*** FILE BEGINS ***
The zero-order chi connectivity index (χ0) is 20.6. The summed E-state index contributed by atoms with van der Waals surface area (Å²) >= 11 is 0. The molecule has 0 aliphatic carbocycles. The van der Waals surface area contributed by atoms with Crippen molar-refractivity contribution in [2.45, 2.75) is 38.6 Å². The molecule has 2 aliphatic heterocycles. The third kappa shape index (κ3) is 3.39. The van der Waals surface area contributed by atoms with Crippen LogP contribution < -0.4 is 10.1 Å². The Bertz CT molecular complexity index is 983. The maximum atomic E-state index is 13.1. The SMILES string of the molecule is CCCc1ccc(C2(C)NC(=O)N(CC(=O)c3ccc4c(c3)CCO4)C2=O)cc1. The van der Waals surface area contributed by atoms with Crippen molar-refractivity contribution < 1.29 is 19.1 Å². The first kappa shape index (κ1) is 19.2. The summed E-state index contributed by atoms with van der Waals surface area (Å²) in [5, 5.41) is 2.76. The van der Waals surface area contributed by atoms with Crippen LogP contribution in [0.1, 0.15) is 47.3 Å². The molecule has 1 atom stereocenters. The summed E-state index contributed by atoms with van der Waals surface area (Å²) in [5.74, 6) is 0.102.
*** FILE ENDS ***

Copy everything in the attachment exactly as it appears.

The zero-order chi connectivity index (χ0) is 20.6. The summed E-state index contributed by atoms with van der Waals surface area (Å²) >= 11 is 0. The molecule has 0 aliphatic carbocycles. The van der Waals surface area contributed by atoms with Crippen molar-refractivity contribution in [2.45, 2.75) is 38.6 Å². The molecule has 2 aliphatic heterocycles. The third kappa shape index (κ3) is 3.39. The van der Waals surface area contributed by atoms with Crippen LogP contribution < -0.4 is 10.1 Å². The Bertz CT molecular complexity index is 983. The maximum atomic E-state index is 13.1. The SMILES string of the molecule is CCCc1ccc(C2(C)NC(=O)N(CC(=O)c3ccc4c(c3)CCO4)C2=O)cc1. The van der Waals surface area contributed by atoms with Crippen molar-refractivity contribution < 1.29 is 19.1 Å². The first kappa shape index (κ1) is 19.2. The summed E-state index contributed by atoms with van der Waals surface area (Å²) in [5, 5.41) is 2.76. The van der Waals surface area contributed by atoms with Crippen LogP contribution in [0.1, 0.15) is 47.3 Å². The molecule has 1 atom stereocenters. The summed E-state index contributed by atoms with van der Waals surface area (Å²) in [5.74, 6) is 0.102.